[Edited by - Hedos on November 8, 2004 8:54:03 PM]

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Guest Anonymous Poster
Some old mainboards (and his MB seems to be quite old) used rechargeable NiCd batteries instead of the standard lithium button cells (because the CMOS RAM + clock took much more current than the current ones). Those used to die after a couple of years of non-usage. Lithium cells, otoh, can last for decades. If you replace a rechargeable cell with a standard lithium one, it might leak/catch fire/explode. Be careful.

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Well, this computer definitly doesn't have a "standard lithium button" battery..
Is it possible to change a NiCd?
How would I recognise where it is in the first place? I have no idea what does it look like?

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Well, this computer definitly doesn't have a "standard lithium button" battery..
Is it possible to change a NiCd?
How would I recognize where it is in the first place? I have no idea what does it look like?

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I decided to install slackware..
After a lot of problems, it finally worked, yay I'm happy!

But now, another problem :/
I just tried to use the X Window GUI, by typing 'startx'..
It apparently crashed, there was only a blank screen, so I manually reseted my computer..
At the booting, I had a message saying that the hard drive hadn't been correctly unmounted, so it had to be scanned.
Once that was done, my computer rebooted again.
But now, the loading was different than before.. there were a few warning.. and my computer name had dissappeared and was replaced by "(none)"..
So now, when I'm logged in, I see this prompt for the shell:
root@(none):

Any idea what might have happened?
Will it have other consequences?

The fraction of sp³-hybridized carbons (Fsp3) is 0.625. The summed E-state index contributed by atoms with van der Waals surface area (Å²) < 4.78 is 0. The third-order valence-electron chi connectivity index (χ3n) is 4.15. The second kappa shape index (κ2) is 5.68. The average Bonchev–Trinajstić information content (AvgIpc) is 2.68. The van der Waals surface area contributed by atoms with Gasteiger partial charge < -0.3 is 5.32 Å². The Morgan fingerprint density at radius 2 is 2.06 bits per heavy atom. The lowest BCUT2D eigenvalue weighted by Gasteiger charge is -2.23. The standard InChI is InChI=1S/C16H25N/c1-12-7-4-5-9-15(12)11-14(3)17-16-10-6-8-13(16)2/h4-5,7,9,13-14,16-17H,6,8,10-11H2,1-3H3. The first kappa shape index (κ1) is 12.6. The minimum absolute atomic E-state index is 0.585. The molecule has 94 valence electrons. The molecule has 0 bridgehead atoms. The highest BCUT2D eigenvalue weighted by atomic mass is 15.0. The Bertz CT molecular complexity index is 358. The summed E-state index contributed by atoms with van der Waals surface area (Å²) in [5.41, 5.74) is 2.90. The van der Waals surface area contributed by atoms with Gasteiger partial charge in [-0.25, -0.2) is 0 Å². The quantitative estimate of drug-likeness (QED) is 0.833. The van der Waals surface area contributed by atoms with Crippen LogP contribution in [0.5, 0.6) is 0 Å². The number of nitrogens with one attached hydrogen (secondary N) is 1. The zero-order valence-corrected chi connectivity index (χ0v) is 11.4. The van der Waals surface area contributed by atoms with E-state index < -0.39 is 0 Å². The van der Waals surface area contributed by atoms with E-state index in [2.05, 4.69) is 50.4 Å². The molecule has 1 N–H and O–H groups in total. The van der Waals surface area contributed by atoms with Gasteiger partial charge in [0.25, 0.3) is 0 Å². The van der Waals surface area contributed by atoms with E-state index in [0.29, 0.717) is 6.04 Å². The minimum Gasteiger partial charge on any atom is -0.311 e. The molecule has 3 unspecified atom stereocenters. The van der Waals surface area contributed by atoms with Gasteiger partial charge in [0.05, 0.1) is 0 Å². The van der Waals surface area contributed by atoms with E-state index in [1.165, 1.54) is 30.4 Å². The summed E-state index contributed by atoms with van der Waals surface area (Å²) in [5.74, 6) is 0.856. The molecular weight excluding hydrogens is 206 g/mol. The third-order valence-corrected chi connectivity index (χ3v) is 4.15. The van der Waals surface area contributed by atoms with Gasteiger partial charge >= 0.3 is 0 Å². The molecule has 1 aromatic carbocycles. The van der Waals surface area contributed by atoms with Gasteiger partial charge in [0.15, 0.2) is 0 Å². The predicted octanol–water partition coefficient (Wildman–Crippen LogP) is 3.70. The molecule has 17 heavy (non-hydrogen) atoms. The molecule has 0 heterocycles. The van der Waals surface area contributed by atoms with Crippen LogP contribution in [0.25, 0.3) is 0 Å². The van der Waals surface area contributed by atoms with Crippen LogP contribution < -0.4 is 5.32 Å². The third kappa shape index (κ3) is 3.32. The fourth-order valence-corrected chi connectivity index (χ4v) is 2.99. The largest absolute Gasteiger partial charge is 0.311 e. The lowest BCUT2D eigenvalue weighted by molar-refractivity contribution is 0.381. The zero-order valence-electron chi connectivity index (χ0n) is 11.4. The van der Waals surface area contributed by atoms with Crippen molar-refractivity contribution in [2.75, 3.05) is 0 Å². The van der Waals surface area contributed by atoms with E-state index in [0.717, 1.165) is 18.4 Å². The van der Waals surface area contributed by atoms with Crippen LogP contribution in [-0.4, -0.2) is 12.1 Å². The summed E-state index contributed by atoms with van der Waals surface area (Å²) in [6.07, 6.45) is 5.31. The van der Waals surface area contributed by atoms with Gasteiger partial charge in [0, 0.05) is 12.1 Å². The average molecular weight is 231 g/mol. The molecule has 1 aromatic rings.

How can I fix it?

Thanks..

edit: Well, I found the "hostname" command.. But when I reboot, my hostname gets reset to "(none)"..
And here are some of the warnings I now have:
agpgart: Maximum main memory to use for agp memory: 2M
/lib/modules/2.4.26/kernel/drivers/char/agp/agpgart.o.gz: init_module: No such device
/lib/modules/2.4.26/kernel/drivers/char/agp/agpgart.o.gz: Hint: insmod errors can be caused by incorrect module parameters, including invalid IO or IRQ parameters.
/lib/modules/2.4.26/kernel/drivers/char/agp/agpgart.o.gz: insmod /lib/modules/2.4.26/kernel/drivers/char/agp/agpgart.o.gz: init_module: No such device failed
/lib/modules/2.4.26/kernel/drivers/char/agp/agpgart.o.gz: agpgart failed scsi0: SCSI host adapter emulation for IDE ATAPI devices
Starting sysklogd daemons: /usr/sbin/syslogd /usr/sbin/klogd -c 3 -x
eth0: error fetching interface information: Device not found
eth1: error fetching interface information: Device not found
eth2: error fetching interface information: Device not found
eth3: error fetching interface information: Device not found
WARNING: NFS partitions found in /etc/fstab, but /etc/rc.d/rc.portmap is not executable. If you do not run portmap, NFS partitions will not mount properly. To start rpc.portmap at boot, change the permissions on /etc.rc.d/rc.portmal: chmod 755 /etc/rc.d/rc.portmap

/usr/sbin/apachectl start: httpd could not be started


And there's a few other NFS messages.. but I don't have any "NFS" partitions, all my partitions are ext2.

And there's now this apache error, even though everything was working perfectly before I tried this 'startx' and did a manual reset :(

edit2: Just realized that the 'man' don't work anymore.
If I type, for example, "man ls", I have this error:
Error reading man page /usr/man/man1/ls.1.gz
No manual entry for ls

There's the same error for any 'man' I try..

[Edited by - Hedos on November 13, 2004 5:12:17 AM]

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Quote:
but I don't have any "NFS" partitions, all my partitions are ext2.

That's the problem. EXT2 does not have a journal, so a crash can do pretty heavy damage to the filesystem. I would recommend a reinstall and the use of EXT3 or even better ReiserFS.